Peak flow prediction using fuzzy linear regression: Case study of the Bow River


  • Usman T Khan University of Victoria
  • Caterina Valeo Mechanical Engineering, University of Victoria, BC, Canada


The 2013 floods in Alberta highlighted the need for better flood prediction. Though the mechanisms behind floods and extreme events in urban areas are understood and documented, the uncertainty in data during these events makes it difficult to accurately predict and assess the risk of floods. In this research, a fuzzy number based linear regression model is proposed that incorporates uncertainty and characterizes risk of extreme events in the Bow River at Calgary, Alberta, Canada. The proposed model uses a fuzzy linear regression model to predict peak flow rate using mean daily flow rate. Lagged data from one to seven days is also considered. Results of the research show that using a fuzzy number approach to predict uncertain extreme events outperforms traditional regression methods in the Bow River at Calgary. The developed model can accurately predict daily peak flow, including a flood event in 2005, up to 7 days in advance. In addition to this, fuzzy number model output can be used to further characterize the risk of peak flow magnitude. These results are extremely beneficial for water resource managers who implement flood mitigation and defence strategies.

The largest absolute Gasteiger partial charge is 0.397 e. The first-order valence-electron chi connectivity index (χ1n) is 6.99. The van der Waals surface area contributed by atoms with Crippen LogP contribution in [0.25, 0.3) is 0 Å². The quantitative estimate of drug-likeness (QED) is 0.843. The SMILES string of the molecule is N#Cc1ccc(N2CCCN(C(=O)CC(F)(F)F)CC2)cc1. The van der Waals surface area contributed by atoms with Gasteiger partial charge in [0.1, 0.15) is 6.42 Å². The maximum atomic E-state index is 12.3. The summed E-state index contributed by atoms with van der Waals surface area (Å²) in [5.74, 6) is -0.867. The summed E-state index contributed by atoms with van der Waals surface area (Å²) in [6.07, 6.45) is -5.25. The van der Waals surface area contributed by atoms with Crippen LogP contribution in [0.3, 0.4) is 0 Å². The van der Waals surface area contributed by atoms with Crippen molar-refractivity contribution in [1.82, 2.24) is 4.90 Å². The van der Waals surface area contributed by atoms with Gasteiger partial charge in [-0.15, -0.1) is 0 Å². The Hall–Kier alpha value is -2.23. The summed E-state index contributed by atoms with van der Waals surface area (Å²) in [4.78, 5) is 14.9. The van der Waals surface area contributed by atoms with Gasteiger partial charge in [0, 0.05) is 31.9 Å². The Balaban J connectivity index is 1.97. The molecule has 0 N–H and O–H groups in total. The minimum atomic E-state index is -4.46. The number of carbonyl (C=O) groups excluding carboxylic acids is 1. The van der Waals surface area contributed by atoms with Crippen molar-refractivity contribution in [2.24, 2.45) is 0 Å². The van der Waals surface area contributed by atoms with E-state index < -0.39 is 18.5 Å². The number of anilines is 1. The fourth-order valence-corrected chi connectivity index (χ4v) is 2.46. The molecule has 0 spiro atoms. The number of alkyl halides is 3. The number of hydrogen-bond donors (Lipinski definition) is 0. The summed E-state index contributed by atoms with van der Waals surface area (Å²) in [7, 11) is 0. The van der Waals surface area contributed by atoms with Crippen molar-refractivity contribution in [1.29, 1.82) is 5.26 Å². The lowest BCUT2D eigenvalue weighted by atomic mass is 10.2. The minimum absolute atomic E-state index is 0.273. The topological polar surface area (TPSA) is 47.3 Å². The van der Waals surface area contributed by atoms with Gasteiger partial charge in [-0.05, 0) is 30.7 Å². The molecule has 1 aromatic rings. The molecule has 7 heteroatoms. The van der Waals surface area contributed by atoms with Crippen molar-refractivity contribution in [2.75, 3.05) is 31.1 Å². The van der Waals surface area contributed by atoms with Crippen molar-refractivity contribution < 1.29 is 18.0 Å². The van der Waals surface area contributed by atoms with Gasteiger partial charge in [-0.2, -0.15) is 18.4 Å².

Author Biography

Usman T Khan, University of Victoria

PhD Candidate Department of Mechanical Engineering






Environmental Modeling, Risk Assessment and Decision Making (EMR)